Actually, Blood Orange is really very good Dev Hynes, in case you didn’t know, is a producer with a string of bizarre and diverse projects behind him, and is, we can confirm, hugely talented.
Years before Blood Orange was fully ripened, Devonté Hynes popped up on my radar as part of amusingly-named and sporadically brilliant dance-thrash trio Test Icicles, with whom he rapped, shredded, screamed, and severed a toe on stage. Once the group sadly, inevitably dissipated, he was reborn as Lighstpeed Champion – whose first single was pretty much the antithesis of his previous outfit. And it was brilliant.
His two Champion albums were a collection of Bright Eyes-alike baroque folk which wore its heart on its sleeve and a bunch of classic-rock influenced sad songs, respectively. Typical subjects included an unhappy tale of losing his virginity and a song about how much it sucks to be a prostitute (only one of these was autobiographical, so far as I know).
After that was all done and dusted, Hynes moved onto Blood Orange – maybe his most accomplished musical project to date, and yet his least-celebrated. Which is a shame. Dinner, his first single in his new outfit, is a simple pop song with a gorgeous twinkling keyboard solo in the middle of a pounding electronic drum beat and Hynes’ distant, quivering croon.
His solid songwriting and chameleon-like musical aptitude can be partly chalked up to his synesthesia, i.e. he “sees” music as colours and shapes, as well as hearing it. Whilst the cacophony of Test Icicles or the complex orchestral rock of Lightspeed Champion probably looked something like Mario Kart’s Rainbow Road to Hynes, Blood Orange was designed to “look” like simple, Rothko-esque block colours. So, the productions on first album ‘Coastal Grooves’ are sparse, simple and crazy-catchy, with Hynes’ breathy vocals shifting in and out of basic programmed drum patterns, languidly driving bass lines and interruptions of high-pitched guitars. They wouldn’t sound out of place amongst the alienated bright lights, big city electro-pop of the Drive soundtrack.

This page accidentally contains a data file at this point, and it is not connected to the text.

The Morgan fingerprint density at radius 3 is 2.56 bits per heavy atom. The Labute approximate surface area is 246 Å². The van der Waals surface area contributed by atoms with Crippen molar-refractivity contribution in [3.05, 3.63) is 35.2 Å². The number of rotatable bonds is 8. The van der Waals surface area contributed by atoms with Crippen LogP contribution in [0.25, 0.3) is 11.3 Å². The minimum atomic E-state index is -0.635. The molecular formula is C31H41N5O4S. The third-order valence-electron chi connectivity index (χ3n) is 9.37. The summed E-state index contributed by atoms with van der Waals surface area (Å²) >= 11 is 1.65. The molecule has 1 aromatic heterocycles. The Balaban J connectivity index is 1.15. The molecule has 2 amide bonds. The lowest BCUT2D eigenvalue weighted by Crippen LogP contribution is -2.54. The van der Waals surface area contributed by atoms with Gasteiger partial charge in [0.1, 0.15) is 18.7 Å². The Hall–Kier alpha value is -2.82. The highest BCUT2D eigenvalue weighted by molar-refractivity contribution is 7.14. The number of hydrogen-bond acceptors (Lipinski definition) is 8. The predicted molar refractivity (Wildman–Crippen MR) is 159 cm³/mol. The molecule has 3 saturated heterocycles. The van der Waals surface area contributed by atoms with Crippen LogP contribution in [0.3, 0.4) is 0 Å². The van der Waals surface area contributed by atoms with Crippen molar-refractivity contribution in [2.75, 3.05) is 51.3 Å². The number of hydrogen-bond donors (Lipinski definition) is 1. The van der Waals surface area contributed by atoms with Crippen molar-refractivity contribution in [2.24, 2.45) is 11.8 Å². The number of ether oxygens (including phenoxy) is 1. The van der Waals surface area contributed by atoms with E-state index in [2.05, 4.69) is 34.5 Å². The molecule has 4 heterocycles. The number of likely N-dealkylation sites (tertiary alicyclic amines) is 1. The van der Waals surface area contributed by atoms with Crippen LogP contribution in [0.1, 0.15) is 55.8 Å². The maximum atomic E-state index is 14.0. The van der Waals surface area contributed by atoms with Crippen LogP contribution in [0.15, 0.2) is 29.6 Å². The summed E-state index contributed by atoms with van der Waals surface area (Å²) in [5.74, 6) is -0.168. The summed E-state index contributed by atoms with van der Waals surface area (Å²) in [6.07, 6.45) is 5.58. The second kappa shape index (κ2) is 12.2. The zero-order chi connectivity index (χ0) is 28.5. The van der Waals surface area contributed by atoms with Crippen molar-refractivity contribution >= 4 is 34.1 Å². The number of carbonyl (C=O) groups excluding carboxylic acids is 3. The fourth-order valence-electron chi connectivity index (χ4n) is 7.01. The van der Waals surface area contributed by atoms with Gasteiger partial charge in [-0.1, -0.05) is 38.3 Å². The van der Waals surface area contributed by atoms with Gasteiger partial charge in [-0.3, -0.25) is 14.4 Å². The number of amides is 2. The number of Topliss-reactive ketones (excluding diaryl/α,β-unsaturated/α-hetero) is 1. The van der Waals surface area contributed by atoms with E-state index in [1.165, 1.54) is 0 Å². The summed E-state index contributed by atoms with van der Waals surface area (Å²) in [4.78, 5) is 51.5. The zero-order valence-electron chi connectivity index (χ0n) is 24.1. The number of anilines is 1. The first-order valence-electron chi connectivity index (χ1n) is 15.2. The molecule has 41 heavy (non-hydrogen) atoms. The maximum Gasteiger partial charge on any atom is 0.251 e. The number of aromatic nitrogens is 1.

The place where Hynes is really making waves as Blood Orange is in his writing and production work for other artists, including Solange Knowles and Sky Ferreira. Tracks like Knowles’ Losing You have continued the cool, minimalist eighties pop sound, like demos of early Cyndi Lauper or Madonna songs, and have blown up online. Ferreira’s Everything Is Embarrassing is even simpler, and maybe more beguiling, just a pounding 808, a piano chord and the 20-year-old’s voice bumping into each other in an echo chamber.
The sounds are wispy and ethereal, but not in the manner of wistful folk – because it also has tunes that stick in your head and lyrics that evoke longing, heartbreak and other such subjects in a simpler, more direct manner than the country-tinged lyricism of Lightspeed Champion (the chorus to Champagne Coast is the simple, effective “come into my bedroom”). It’s sad while being sexy, the most potent yet misunderstood pop music cocktail, and Hynes is a master mixologist. Not one of those that flings the bottles around and shows off his pecs, but one that works simply, elegantly, and creates something uniquely delicious from recognisable flavours. Working with people like Solange is helping get his signature sound to a wider audience, which can only be a good thing; it’s also helping refine his sound, which is intimate whilst being distant, sexy but withdrawn, simple yet effective.